A home inspector ordered to pay nearly $200,000 to a North Vancouver couple says he may appeal the decision.

A B.C. Supreme Court judge ruled Imre Toth was "negligent" and provided "woefully inadequate" estimates after his inspection of a home the couple bought in September 2006.

Toth's inspection said the home needed repairs totaling about $20,000. The final repairs ended up costing ten times the original amount -- $200,000.

"This isn't over yet," Toth told ctvbc.ca in a telephone interview Wednesday.

"We are within our rights to make an appeal."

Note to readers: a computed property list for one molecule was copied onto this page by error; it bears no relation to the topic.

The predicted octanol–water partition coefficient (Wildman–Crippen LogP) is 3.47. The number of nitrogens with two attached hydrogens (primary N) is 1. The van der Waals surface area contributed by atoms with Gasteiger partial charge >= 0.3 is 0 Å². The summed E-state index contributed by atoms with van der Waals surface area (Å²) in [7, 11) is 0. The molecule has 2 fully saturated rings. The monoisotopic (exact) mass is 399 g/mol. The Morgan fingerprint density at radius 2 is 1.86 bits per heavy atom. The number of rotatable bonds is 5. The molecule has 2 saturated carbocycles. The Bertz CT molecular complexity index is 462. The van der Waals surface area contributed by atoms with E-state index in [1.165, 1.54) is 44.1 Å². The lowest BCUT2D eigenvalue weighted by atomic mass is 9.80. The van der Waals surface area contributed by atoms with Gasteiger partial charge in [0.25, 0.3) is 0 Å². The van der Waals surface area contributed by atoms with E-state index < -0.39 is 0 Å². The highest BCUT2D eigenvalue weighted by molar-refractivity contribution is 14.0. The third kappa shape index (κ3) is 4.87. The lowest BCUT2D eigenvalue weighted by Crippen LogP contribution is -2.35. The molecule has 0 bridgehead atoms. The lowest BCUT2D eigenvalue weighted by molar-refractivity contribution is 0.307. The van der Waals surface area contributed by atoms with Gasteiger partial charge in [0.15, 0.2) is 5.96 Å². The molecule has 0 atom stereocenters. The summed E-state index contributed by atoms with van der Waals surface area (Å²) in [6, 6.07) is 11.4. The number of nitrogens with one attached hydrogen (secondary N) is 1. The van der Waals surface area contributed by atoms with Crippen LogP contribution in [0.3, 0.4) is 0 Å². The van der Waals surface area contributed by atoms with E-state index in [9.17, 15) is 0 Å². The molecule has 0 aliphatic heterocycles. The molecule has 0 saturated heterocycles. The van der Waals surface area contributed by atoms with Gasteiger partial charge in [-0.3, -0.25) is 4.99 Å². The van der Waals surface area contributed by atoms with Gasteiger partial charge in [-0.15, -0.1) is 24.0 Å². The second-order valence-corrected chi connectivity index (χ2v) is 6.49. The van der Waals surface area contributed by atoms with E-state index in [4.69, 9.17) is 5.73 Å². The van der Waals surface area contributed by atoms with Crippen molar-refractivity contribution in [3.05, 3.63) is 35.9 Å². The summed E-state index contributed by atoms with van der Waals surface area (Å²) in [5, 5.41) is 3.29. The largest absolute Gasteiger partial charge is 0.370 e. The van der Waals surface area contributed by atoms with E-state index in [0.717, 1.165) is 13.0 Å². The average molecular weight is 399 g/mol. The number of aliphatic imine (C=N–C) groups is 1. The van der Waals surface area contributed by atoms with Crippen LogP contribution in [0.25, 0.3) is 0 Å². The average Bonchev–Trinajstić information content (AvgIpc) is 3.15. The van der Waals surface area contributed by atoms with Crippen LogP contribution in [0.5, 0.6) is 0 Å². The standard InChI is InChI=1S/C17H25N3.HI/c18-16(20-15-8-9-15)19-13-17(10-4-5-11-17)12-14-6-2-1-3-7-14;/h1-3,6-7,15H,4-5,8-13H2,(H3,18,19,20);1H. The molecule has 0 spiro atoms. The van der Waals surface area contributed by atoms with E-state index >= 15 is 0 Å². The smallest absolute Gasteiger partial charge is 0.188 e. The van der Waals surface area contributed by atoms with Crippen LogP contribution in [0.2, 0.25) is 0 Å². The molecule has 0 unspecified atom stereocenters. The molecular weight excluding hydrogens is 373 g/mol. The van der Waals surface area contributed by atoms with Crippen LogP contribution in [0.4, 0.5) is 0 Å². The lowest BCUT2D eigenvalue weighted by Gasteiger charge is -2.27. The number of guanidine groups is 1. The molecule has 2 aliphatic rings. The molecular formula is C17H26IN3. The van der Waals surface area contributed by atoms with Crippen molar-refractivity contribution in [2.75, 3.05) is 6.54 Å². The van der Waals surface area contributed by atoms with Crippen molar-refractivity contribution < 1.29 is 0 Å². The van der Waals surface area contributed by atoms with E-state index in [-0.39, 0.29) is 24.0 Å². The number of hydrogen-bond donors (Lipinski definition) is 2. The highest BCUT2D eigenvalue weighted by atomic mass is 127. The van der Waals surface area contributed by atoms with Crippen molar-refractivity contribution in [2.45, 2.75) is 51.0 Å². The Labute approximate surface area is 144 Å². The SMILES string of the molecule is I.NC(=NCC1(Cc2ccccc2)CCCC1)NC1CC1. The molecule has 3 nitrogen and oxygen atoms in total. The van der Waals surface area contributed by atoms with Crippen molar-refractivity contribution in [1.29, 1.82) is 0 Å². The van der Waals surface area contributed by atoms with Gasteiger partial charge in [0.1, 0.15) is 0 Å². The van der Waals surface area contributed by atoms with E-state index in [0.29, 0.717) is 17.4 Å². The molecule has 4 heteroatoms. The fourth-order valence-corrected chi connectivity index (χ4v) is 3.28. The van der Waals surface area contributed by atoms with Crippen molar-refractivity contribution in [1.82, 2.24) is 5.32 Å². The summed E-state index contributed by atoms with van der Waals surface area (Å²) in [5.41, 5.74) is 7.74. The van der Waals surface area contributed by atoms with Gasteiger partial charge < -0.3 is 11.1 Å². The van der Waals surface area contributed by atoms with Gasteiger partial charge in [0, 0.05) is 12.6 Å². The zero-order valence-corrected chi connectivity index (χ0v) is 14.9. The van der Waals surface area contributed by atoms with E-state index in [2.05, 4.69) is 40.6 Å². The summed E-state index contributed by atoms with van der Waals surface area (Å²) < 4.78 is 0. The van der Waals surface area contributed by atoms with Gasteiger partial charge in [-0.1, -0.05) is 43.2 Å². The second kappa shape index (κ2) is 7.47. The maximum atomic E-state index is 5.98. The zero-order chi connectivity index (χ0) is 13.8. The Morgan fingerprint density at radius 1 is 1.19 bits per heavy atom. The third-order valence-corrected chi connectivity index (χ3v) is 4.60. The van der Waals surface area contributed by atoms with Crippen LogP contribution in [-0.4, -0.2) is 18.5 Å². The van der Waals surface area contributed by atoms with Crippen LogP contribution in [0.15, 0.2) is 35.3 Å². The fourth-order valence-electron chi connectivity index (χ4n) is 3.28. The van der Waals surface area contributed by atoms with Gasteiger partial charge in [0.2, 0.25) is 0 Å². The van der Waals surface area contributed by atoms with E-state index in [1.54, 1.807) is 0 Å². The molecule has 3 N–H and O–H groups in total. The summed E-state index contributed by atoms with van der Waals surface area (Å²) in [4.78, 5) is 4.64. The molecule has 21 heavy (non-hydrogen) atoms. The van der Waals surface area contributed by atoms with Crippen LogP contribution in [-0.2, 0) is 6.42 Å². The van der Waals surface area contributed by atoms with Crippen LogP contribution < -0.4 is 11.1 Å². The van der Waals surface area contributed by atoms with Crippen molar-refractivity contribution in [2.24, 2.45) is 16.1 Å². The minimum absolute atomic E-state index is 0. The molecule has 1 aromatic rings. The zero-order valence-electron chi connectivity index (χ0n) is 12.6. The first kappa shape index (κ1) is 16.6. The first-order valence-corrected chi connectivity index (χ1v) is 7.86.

The judge ruled the buyers would not have bought the $1 million home if they were aware of the structural problems of the home, including rotting beams.

Another inspection found water seeping from a beam, as well as several cases of fungus growing around the home.

Toth is a member of the Canadian Association of Home and Property Inspectors (BC), a self-regulating association that licenses its members.

On April 1 it became mandatory for anyone offering house inspection services in the province to be licensed, with all inspectors to carry $1 million in errors and omissions insurance.

With files from The Canadian Press